Mindful Leadership in Interprofessional Teams

Main Article Content

Keith De'Bell
Roberta Clark


In interprofessional health teams the need for coordinating leadership and the (dynamical) need for appropriate clinical expertise to come to the fore involves a tension between the traditional role of the team leader as authority figure and the collaborative leadership which enables individual team members to emerge as leaders in their area of expertise and to relinquish this leadership as needed. Complexity analysis points to an understanding of leadership as an emergent property of the team. We discuss how a framework of mindful leadership addresses the implications of this emergent leadership model, and how Appreciative Inquiry provides a structured process for examination of team vision, values and behaviour standards.

Article Details

How to Cite
De’Bell, K., & Clark, R. (2018). Mindful Leadership in Interprofessional Teams. The International Journal of Whole Person Care, 5(2). https://doi.org/10.26443/ijwpc.v5i2.179
Theoretical Papers
Author Biographies

Keith De'Bell, St. Francis Xavier University

Professor of Mathematics, Department of Mathematics, Statistics and Computer Science

Roberta Clark, University of New Brunswick

Associate Professor (Retired), Department of Nursing


Interprofessional Education Collaborative Expert Panel. Core competencies for interprofessional collaborative practice: Report of an expert panel [Internet]. 2011 [accessed 2018 March]. Available from: https://nexusipe-resource-exchange.s3-us-west-2.amazonaws.com/IPEC_CoreCompetencies_2011.pdf.

Canadian Interprofessional Health Collaborative. A national interprofessional competency framework [Internet]. 2010 [accessed 2017 March]. Available from: https://www.cihc.ca/files/CIHC_IPCompetencies _Feb1210.pdf.

Grady CM. Can complexity science inform physician leadership development? Leadersh Health Serv. 2016;29(3):251-263.

Chadwick MM. Creating order out of chaos: a leadership approach. AORN J. 2010;91(1):154-170.

Manson SM. Simplifying complexity: a review of complexity theory. Geoforum. 2001;32:405-414.

Weaver L, McMurty A, Conklin J et al. Harnessing complexity science for interprofessional education development: a case study. Journal of Research in Interprofessional Practice and Education. 2011;2(1):100-120.

Greener I, Harrington BE, Hunter DJ, et al. Reforming Healthcare: What’s The Evidence? Bristol, UK: Policy Press; 2014. p. 3-4.

Seijts G, Crossan M, Billou N. Coping with complexity [Internet]. Ivey Business Journal; 2010 [accessed 2017 April]. Available from: https://iveybusinessjournal.com/publication/coping-with-complexity/.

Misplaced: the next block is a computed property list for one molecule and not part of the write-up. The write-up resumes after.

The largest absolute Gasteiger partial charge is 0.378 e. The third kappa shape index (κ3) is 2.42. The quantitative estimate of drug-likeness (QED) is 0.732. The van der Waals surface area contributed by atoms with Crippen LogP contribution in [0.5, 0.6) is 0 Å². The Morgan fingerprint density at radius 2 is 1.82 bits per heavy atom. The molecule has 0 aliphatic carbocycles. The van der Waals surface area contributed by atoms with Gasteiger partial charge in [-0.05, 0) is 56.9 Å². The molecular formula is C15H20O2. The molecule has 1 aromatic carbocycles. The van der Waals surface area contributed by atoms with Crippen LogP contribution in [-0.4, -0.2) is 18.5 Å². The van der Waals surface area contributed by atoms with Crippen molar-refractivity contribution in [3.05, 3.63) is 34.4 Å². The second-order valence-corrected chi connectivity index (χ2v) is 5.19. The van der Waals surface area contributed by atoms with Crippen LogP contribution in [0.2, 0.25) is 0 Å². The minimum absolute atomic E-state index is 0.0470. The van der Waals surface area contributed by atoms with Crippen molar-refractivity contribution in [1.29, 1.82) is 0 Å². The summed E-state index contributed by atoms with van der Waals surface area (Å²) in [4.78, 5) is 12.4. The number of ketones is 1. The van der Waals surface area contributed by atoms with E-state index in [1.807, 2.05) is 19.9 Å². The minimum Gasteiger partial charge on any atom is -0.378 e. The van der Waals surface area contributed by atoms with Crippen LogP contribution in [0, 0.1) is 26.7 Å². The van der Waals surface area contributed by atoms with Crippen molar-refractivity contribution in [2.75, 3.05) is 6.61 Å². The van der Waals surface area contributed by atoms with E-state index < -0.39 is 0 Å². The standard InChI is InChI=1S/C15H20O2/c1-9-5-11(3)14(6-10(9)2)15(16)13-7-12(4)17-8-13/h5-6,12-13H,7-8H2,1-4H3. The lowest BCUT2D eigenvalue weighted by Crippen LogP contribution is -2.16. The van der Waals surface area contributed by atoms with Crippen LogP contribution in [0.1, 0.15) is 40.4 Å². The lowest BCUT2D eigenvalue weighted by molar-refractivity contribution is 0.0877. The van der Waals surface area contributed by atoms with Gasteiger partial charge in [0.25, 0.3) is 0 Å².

Chatalalsingh C, Reeves S. Leading team learning: what makes interprofessional teams learn to work well? J Interprof Care. 2014;28(6):513–518.

Johns C. Mindful Leadership: A Guide for Health Care Professions. London, UK: Palgrave, MacMillan Publishers; 2016. p. 9-35.

Scott S. Wellness and balance: perceptions amongst female health care professionals negotiating career, family and continuing education [masters of education thesis]. [St. Catharines, Ontario (CA)]: Brock University; 2016. p 31 Available from: https://dr.library.brocku.ca/handle/10464/2291.

Zimmerman B, Lindberg C, Plsek P. Edgeware: Insights from Complexity Science for Health Care Leaders. Irving, Texas: VHA Inc; 1998. p. 29-32.

Kinnaman ML, Bleich MR. Collaboration: aligning resources to create and sustain partnerships. J Prof Nurs. 2004;20(5):310-322.

Lichtenstein BB, Uhl-Bien M, Marion R et al. Complexity leadership theory: an interactive perspective on leading in complex adaptive systems. ECO. 2006;8(4):2-12.

Bunting M. The Mindful Leader: 7 Practices For Transforming Your Leadership, Your Organization and Your Life. Melbourne, Australia: John Wiley and Sons; 2016. p. 41-86.

Dunn HL. High level wellness for man and society AJPH 1959;49(6):786-792.

Crose R, Nicholas DR, Gobble DC, et al. Gender and wellness: a multidimensional systems model for counseling. J Couns Develop. 1992;71:149-156.

Myers JE, Sweeney TJ, Witmer JM. The wheel of wellness counseling for wellness: a holistic model for treatment planning. J Couns Develop. 2000;78:251-266.

Quill TE, Arnold R, and Back AL. Discussing treatment preferences with patients who want “everything”. Ann Intern Med. 2009;151:345-349.

Cooperrider DL, Srivastva S. Appreciative Inquiry in Organizational Life. In: Woodman WR, Passmore WA, eds, Research in Organizational Change and Development. Stamford CT: JAI Press; 1987. p. 129-169.

Bushe GR. The appreciative inquiry model. In: Kesler EH, ed. Encyclopedia of Management Theory. Thousand Oaks, CA: Sage Publications; 2013. p. 1-5.

Burgess J. Patient Voice: Appreciative Inquiry into Living Well with Diabetes [masters applied health services research thesis]. [New Brunswick (CA)]: University of New Brunswick; 2013. Available from: https://unbscholar.lib.unb.ca/islandora/object/unbscholar%3A7116.

Cooperrider DL, Whitney D. A positive revolution in change: appreciative inquiry. In: Cooperrider DL, Sorenson P, Yeager T et al., eds. Appreciative Inquiry: Foundations in Positive Organization Development. Oakland, CA: Berrett-Koehler Publishers; 2005. p. 9-33.

Young PK, Pearsall C, Stiles KA, et al. Becoming a nursing faculty leader. Nurs Educ Perspect. 2011;32(4):222-228.

Horton-Deutsch S, Young PK, Nelson KA. Becoming a nurse faculty leader: facing challenges through reflecting, persevering and relating in new ways. J Nurs Manag. 2010;18:487-493.

Pearsall C, Pardue KT, Horton-Deutsch S, et al. Becoming a nurse faculty leader: doing your homework to minimize risk taking. J Prof Nurs. 2014;30(1):26-33.

Hunter DJ. The Health Debate. Bristol, UK: Policy Press; 2008. p. 141-142.